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Things to ponder as a result of the Casey case

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Things to ponder as a result of the Casey case

Post  marxman on Tue 5 Jul - 21:17

Well now we have it, Casey Anthony found not guilty. It will split public opinion down the middle but it has raised
very profound questions which shall rock the American legal and political systems to its core. Why?
because the question of the death penalty as a proper and fitting resolution to certain criminal acts. Is it time to drop
this dragonian and fruitless ultimate saunction?
Moreover, is it time to drop the jury system of justice? Is it reliable? can it be influenced by the above? Therefore,
the hope and expectation of justice can not be served when the DP is in place.
Is it time for the professional jury to step in?
These, and many more questions will arise from this verdict. I'm annoyed at the verdict, but i'm not surprised.
The justice system is now on trial here when a jury fears the result of their verdict more than doing the right
and just thing. Let 'right be done' has surely went down the tubes.
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Re: Things to ponder as a result of the Casey case

Post  Hunger4Unger on Wed 6 Jul - 15:04

I do think that having the death penalty in place does sway some jurors to find not guilty.

In this case the jurors looked at the evidence made available to them and decided that there wasn't sufficient evidence to convict.

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Re: Things to ponder as a result of the Casey case

Post  marxman on Wed 6 Jul - 16:25

Hunger4Unger wrote:I do think that having the death penalty in place does sway some jurors to find not guilty.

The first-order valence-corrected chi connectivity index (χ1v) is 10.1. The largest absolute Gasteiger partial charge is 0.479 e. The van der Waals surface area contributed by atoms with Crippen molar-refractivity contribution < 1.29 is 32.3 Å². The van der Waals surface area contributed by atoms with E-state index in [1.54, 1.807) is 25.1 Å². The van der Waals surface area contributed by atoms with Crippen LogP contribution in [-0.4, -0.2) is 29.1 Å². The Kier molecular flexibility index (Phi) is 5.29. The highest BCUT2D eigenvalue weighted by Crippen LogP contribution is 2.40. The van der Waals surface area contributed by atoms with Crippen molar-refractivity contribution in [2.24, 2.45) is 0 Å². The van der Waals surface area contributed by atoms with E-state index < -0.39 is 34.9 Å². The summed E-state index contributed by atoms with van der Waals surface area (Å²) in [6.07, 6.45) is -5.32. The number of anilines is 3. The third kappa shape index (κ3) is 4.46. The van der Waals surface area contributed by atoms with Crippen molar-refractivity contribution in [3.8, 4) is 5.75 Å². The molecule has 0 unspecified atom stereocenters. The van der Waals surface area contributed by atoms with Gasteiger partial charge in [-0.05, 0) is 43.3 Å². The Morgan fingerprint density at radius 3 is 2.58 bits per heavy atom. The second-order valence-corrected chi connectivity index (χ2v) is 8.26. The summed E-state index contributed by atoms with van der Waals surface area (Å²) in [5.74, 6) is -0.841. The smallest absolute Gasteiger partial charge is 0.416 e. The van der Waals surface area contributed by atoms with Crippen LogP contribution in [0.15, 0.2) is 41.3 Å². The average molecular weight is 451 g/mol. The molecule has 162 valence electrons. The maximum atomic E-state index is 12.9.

In this case the jurors looked at the evidence made available to them and decided that there wasn't sufficient evidence to convict.

I think that this jury selection was made up of many anti-DP or selective-DP and it was swayed by the fact that even though the
prosecution presented a stirling case, they did not offer the who, the how or the when.
In any DP case, I would suspect that any jury would need a suspect to be more or less caught red handed and get a full confession in
order for them to give a DP. This was not present in this case.
However, I really can't get my head around them not going for a lesser conviction based on the hugh raft of circumstantial evidence.
I thought the state's evidence was over whelming and deserved a proper and fair custodial sentence. It now seems that Casey may
walk this thursday. Sorry to say but justice and deterence was clearly absent from this jury verdict.
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Re: Things to ponder as a result of the Casey case

Post  wjk on Wed 6 Jul - 16:57

marxman wrote:
Hunger4Unger wrote:I do think that having the death penalty in place does sway some jurors to find not guilty.

In this case the jurors looked at the evidence made available to them and decided that there wasn't sufficient evidence to convict.

I think that this jury selection was made up of many anti-DP or selective-DP and it was swayed by the fact that even though the
prosecution presented a stirling case, they did not offer the who, the how or the when.